One quote is not enough for getting a good deal
The Yellow Medicine County Board last week unanimously approved the expenditure of $58,845 to update software for the prosecutor’s office inside the courthouse.
This vote took place after County Attorney Keith Helgeson told the board that the software will replace the Minnesota Counties Computer software currently used in the prosecutor’s office. The software allows the office to echarge criminal complaints in a paperless system.
Is $58,845 a good deal for quality prosecutor’s office software?
We will never really know, because Helgeson reported that only one quote was sought. He told the board because the contract is for software, it’s an exception to the requirement that the county get two quotes before proceeding with the decision to purchase the product.
Helgeson’s report also explained how he originally asked the company for a smaller package that cost less than $50,000. But he said the more expensive system had all the features needed by the prosecutor’s office. Helgeson also explained the original proposal did not include the cost to convert current data from the old system to the new system. It also didn’t include the cost to interface the program with the sheriff’s office database.
The Independent asked county Administrator Peg Hegland why not voluntarily seek a quote from at least one other entity? Seeking multiple quotes before a major purchase is just a wise business practice.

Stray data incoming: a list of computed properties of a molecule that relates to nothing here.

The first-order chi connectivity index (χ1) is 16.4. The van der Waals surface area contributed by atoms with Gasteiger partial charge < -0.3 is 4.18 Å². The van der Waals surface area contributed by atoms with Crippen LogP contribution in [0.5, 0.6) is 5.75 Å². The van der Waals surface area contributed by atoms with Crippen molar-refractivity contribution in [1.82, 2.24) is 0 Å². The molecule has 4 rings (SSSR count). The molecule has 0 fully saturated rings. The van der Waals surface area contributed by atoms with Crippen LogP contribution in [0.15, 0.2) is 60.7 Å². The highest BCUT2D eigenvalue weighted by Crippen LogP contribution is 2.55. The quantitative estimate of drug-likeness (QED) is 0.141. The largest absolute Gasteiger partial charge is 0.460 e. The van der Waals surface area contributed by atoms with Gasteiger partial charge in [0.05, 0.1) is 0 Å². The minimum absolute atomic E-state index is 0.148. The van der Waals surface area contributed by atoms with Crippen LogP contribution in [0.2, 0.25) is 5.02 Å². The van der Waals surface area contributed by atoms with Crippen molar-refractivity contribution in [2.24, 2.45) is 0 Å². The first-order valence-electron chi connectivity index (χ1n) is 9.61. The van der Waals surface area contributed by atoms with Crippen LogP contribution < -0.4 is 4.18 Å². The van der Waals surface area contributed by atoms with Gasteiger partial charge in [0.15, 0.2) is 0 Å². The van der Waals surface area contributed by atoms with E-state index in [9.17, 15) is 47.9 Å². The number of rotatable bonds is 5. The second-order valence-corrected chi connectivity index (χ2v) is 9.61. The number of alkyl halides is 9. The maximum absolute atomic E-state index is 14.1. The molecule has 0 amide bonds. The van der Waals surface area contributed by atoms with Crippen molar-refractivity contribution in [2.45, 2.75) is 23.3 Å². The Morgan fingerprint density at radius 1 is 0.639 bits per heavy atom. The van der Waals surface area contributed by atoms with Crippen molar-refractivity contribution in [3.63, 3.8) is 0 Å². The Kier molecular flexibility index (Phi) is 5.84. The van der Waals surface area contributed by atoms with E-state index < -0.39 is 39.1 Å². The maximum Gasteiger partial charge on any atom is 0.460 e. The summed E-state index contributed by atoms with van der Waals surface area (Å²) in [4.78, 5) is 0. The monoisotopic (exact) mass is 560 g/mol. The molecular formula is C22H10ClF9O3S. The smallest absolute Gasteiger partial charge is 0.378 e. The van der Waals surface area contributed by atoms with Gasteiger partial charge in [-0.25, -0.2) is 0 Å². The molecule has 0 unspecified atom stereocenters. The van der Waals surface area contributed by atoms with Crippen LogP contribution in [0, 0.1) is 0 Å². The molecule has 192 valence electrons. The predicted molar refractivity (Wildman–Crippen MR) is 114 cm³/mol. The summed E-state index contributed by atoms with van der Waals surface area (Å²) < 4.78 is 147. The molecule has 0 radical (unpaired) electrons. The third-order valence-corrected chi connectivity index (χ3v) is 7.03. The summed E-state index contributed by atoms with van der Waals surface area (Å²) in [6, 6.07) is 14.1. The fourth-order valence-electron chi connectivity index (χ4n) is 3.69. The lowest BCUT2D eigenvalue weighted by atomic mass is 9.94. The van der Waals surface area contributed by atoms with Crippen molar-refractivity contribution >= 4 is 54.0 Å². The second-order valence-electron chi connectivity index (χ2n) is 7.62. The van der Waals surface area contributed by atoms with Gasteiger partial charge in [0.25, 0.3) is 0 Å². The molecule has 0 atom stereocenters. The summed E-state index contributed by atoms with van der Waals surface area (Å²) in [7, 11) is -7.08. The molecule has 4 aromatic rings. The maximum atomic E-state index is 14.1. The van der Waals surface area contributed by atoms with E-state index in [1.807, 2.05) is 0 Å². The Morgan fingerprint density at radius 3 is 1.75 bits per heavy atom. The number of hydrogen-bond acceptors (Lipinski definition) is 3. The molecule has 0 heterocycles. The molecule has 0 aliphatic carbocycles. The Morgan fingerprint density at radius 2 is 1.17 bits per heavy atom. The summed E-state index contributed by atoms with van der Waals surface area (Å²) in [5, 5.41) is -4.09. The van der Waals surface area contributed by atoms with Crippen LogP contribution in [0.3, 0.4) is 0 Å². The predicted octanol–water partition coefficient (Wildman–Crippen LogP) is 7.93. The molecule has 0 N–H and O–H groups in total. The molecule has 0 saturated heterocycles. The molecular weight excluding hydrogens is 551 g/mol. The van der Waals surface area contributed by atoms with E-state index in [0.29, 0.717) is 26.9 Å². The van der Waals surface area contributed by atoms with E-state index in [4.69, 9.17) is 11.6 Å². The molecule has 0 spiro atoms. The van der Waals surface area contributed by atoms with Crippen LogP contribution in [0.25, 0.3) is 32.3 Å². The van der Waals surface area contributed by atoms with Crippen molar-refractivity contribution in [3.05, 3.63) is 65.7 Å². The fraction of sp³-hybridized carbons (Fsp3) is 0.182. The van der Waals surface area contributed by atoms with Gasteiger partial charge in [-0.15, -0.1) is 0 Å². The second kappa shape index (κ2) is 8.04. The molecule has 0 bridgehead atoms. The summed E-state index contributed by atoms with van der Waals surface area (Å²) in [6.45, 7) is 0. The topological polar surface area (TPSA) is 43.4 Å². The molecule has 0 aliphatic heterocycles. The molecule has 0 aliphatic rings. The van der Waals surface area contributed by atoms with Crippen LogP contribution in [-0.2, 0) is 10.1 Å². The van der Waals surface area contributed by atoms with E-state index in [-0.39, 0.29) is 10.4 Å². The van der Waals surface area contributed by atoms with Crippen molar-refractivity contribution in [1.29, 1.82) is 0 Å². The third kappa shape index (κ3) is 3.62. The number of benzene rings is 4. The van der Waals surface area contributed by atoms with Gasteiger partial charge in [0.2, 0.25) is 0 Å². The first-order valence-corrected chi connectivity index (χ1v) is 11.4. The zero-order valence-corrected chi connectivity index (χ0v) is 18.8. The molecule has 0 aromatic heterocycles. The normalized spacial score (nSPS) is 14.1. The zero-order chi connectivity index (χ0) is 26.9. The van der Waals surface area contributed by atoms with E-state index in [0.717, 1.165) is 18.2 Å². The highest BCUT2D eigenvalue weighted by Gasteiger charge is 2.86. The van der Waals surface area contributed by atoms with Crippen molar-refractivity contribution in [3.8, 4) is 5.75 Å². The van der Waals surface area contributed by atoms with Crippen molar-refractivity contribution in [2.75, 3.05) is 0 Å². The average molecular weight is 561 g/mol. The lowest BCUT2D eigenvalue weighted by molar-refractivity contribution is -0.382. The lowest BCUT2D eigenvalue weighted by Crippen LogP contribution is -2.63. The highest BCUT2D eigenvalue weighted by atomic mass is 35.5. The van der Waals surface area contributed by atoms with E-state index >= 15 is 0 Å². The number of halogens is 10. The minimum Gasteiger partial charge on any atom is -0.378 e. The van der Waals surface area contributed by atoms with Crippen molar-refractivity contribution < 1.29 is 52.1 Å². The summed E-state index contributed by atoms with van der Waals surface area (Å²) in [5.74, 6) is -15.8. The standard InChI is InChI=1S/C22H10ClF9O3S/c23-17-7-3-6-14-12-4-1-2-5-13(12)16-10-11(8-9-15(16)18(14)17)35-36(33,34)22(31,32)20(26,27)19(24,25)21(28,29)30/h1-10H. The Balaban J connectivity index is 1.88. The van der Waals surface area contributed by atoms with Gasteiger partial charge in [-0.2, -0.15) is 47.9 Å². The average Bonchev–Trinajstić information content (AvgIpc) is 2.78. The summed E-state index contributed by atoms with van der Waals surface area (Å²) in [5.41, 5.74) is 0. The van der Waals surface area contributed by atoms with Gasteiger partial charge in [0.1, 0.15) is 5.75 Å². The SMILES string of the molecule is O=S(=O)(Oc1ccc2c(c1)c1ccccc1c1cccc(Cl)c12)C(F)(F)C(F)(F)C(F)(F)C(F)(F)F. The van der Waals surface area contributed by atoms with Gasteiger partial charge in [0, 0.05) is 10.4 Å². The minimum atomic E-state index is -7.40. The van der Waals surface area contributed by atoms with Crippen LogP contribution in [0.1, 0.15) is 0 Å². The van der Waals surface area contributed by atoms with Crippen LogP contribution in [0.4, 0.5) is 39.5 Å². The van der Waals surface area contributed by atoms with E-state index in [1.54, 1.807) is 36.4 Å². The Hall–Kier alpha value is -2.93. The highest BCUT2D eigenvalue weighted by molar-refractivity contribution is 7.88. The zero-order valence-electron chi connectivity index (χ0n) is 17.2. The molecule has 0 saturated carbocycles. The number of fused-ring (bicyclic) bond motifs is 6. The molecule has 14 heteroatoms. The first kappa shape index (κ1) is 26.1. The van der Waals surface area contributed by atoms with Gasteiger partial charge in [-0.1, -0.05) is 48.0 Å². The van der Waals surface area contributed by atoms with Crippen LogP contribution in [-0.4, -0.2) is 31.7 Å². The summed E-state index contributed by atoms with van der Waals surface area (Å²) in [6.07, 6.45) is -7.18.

Hegland reported back that “there are very few vendors out there for it.”
Yes, there may be just a few vendors out there, but there are other software companies who sell justice systems. How much more effort would it have taken to seek a second or even third quote? That second or third step would at least give the appearance that county officials did everything possible to get the best product for the best price.
Quick decisions can sometimes lead to bad outcomes. A good example of that is the current fiasco involving the Minnesota Licensing and Registration System. Almost $100 million has been spent on that broken system, and the state may have to spend a lot more to fix it.
But county officials and board members should also be cognizant of transparency. They owe that to the people they serve in Yellow Medicine County. None of the board members were on record in questioning Helgeson during his report. It’s troublesome to see government and elected officials give the appearance that they can rubber stamp a nearly $60,000 decision.